The group may decide to wait in the ship until a break in the storms; in this case, 1D hours must pass for this to happen and subtract 1D from the previous Intensity for the intensity of the break. 8D minutes later, the next storm front moves in. Each new storm front requires a new Intensity throw.

Hurricane-force winds (7+ on the intensity throw) require the team to throw vs. DEX at a cumulative -2 DM per point above 7. Failure imposes 1D falling damage, mitigated by armor.

As the adventurers approach the ISH ship, one glance tells them that it is in bad shape. Its landing was apparently far harder than the PCs’. Anyone with Engineering skill can immediately tell that the vessel will never fly again. However, it may be cannibalized for parts.

The ship is unoccupied, but the power plant is intact and the craft has power. Both the maneuver and jump drives have been completely destroyed. The hull has been breached, and one-quarter of the items in the hold (mostly provisions and scientific equipment) have been destroyed. The computer is intact and functioning; the team may be able to pull a copy of the ship’s log from it:

To retrieve the ship's log from the computer:
ROUTINE; Computer, EDU; 15 seconds

The log confirms the PCs’ observations. The crash resulted in several injuries among the crew of fourteen. Since the hull was breached, the scientists sent a scouting party to the spire in hopes of finding shelter from the storms, leaving the distress beacon operating. There is no sign whether or not they were successful. If the PCs try to raise the ISH team on the radio, there will be no response on any channel.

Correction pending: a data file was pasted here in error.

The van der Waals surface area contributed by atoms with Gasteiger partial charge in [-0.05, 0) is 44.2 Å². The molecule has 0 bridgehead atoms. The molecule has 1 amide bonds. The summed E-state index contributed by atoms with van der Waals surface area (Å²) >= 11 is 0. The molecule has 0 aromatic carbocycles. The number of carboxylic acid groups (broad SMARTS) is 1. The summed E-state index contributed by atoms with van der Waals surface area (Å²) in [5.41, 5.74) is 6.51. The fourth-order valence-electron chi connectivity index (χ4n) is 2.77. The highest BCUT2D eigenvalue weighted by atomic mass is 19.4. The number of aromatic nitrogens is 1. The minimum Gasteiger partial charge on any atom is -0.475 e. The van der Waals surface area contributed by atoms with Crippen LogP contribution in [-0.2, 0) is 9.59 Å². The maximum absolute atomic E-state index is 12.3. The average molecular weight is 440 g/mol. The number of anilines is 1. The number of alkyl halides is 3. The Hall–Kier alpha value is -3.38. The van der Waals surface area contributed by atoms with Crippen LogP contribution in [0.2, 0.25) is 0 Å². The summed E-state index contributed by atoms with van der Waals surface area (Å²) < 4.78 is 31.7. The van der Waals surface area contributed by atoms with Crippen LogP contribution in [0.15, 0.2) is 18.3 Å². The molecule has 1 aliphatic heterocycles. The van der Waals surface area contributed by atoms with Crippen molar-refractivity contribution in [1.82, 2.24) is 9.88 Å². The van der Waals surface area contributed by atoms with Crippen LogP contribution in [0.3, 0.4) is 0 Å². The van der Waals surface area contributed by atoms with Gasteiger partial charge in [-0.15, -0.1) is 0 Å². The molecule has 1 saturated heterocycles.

The obvious next move is to make it to the structure. They face the same dangers doing so as they did getting to the ISH vessel. Once there, they run into trouble: an opening is not immediately apparent. They can look for one, taking as long as they like, but nothing in the way of ingress can be found. Unknown to the group, the doorway is psionically attuned. To the average person, the wall simply appears featureless, but a psi can “see” the outline of the doorway in his or her mind. Opening it is another matter; the operating mechanism is activated by the emotion of anger. Sufficient anger may be generated by the frustration of their circumstances; anyone failing an INT throw will lose it sufficiently to make the door open as a section of wall physically dilates to admit the heroes.